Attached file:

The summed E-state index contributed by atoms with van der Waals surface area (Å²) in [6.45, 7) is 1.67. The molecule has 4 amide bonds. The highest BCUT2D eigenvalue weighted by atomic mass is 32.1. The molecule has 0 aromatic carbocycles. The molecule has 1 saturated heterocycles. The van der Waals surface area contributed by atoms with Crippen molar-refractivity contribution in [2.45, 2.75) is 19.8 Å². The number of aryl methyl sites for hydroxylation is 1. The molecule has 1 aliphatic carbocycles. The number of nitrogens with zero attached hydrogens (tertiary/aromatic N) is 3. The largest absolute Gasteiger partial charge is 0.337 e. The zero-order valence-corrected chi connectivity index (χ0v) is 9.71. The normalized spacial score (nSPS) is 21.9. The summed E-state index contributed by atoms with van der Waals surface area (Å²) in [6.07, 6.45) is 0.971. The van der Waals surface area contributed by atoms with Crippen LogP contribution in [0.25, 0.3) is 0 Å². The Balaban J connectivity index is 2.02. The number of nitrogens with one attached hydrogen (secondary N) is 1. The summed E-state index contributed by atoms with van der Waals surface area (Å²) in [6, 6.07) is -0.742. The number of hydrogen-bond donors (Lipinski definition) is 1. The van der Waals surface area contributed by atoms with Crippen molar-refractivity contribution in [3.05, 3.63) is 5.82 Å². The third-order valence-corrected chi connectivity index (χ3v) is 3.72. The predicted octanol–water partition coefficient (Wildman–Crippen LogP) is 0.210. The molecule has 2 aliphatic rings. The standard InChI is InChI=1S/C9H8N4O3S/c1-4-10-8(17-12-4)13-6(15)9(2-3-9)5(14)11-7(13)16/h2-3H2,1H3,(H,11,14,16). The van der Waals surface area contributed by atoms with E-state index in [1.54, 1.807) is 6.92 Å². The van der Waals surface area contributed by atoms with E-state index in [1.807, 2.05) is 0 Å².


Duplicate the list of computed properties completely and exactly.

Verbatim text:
The summed E-state index contributed by atoms with van der Waals surface area (Å²) in [6.45, 7) is 1.67. The molecule has 4 amide bonds. The highest BCUT2D eigenvalue weighted by atomic mass is 32.1. The molecule has 0 aromatic carbocycles. The molecule has 1 saturated heterocycles. The van der Waals surface area contributed by atoms with Crippen molar-refractivity contribution in [2.45, 2.75) is 19.8 Å². The number of aryl methyl sites for hydroxylation is 1. The molecule has 1 aliphatic carbocycles. The number of nitrogens with zero attached hydrogens (tertiary/aromatic N) is 3. The largest absolute Gasteiger partial charge is 0.337 e. The zero-order valence-corrected chi connectivity index (χ0v) is 9.71. The normalized spacial score (nSPS) is 21.9. The summed E-state index contributed by atoms with van der Waals surface area (Å²) in [6.07, 6.45) is 0.971. The van der Waals surface area contributed by atoms with Crippen LogP contribution in [0.25, 0.3) is 0 Å². The Balaban J connectivity index is 2.02. The number of nitrogens with one attached hydrogen (secondary N) is 1. The summed E-state index contributed by atoms with van der Waals surface area (Å²) in [6, 6.07) is -0.742. The number of hydrogen-bond donors (Lipinski definition) is 1. The van der Waals surface area contributed by atoms with Crippen molar-refractivity contribution in [3.05, 3.63) is 5.82 Å². The third-order valence-corrected chi connectivity index (χ3v) is 3.72. The predicted octanol–water partition coefficient (Wildman–Crippen LogP) is 0.210. The molecule has 2 aliphatic rings. The standard InChI is InChI=1S/C9H8N4O3S/c1-4-10-8(17-12-4)13-6(15)9(2-3-9)5(14)11-7(13)16/h2-3H2,1H3,(H,11,14,16). The van der Waals surface area contributed by atoms with E-state index in [1.54, 1.807) is 6.92 Å². The van der Waals surface area contributed by atoms with E-state index in [1.807, 2.05) is 0 Å².